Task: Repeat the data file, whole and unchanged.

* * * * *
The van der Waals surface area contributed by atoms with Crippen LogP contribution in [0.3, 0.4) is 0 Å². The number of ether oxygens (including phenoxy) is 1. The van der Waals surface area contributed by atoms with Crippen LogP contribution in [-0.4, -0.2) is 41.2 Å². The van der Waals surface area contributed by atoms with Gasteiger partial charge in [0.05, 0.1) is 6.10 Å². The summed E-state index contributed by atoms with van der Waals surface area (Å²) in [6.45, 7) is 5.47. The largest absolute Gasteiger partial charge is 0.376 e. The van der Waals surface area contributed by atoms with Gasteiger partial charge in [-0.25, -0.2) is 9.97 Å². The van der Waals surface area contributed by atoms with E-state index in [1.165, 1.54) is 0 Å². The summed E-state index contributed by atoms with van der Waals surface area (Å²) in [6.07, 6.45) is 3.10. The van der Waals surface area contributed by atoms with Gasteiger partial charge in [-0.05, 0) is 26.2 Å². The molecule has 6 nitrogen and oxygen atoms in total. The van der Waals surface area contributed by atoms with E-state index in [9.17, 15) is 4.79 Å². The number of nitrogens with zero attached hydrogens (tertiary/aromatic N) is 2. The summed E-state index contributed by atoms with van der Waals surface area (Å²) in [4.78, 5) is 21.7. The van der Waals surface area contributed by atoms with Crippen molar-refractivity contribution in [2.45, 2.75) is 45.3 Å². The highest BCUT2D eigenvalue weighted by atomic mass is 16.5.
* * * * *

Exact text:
The van der Waals surface area contributed by atoms with Crippen LogP contribution in [0.3, 0.4) is 0 Å². The number of ether oxygens (including phenoxy) is 1. The van der Waals surface area contributed by atoms with Crippen LogP contribution in [-0.4, -0.2) is 41.2 Å². The van der Waals surface area contributed by atoms with Gasteiger partial charge in [0.05, 0.1) is 6.10 Å². The summed E-state index contributed by atoms with van der Waals surface area (Å²) in [6.45, 7) is 5.47. The largest absolute Gasteiger partial charge is 0.376 e. The van der Waals surface area contributed by atoms with Gasteiger partial charge in [-0.25, -0.2) is 9.97 Å². The van der Waals surface area contributed by atoms with E-state index in [1.165, 1.54) is 0 Å². The summed E-state index contributed by atoms with van der Waals surface area (Å²) in [6.07, 6.45) is 3.10. The van der Waals surface area contributed by atoms with Gasteiger partial charge in [-0.05, 0) is 26.2 Å². The molecule has 6 nitrogen and oxygen atoms in total. The van der Waals surface area contributed by atoms with E-state index in [9.17, 15) is 4.79 Å². The number of nitrogens with zero attached hydrogens (tertiary/aromatic N) is 2. The summed E-state index contributed by atoms with van der Waals surface area (Å²) in [4.78, 5) is 21.7. The van der Waals surface area contributed by atoms with Crippen molar-refractivity contribution in [2.45, 2.75) is 45.3 Å². The highest BCUT2D eigenvalue weighted by atomic mass is 16.5.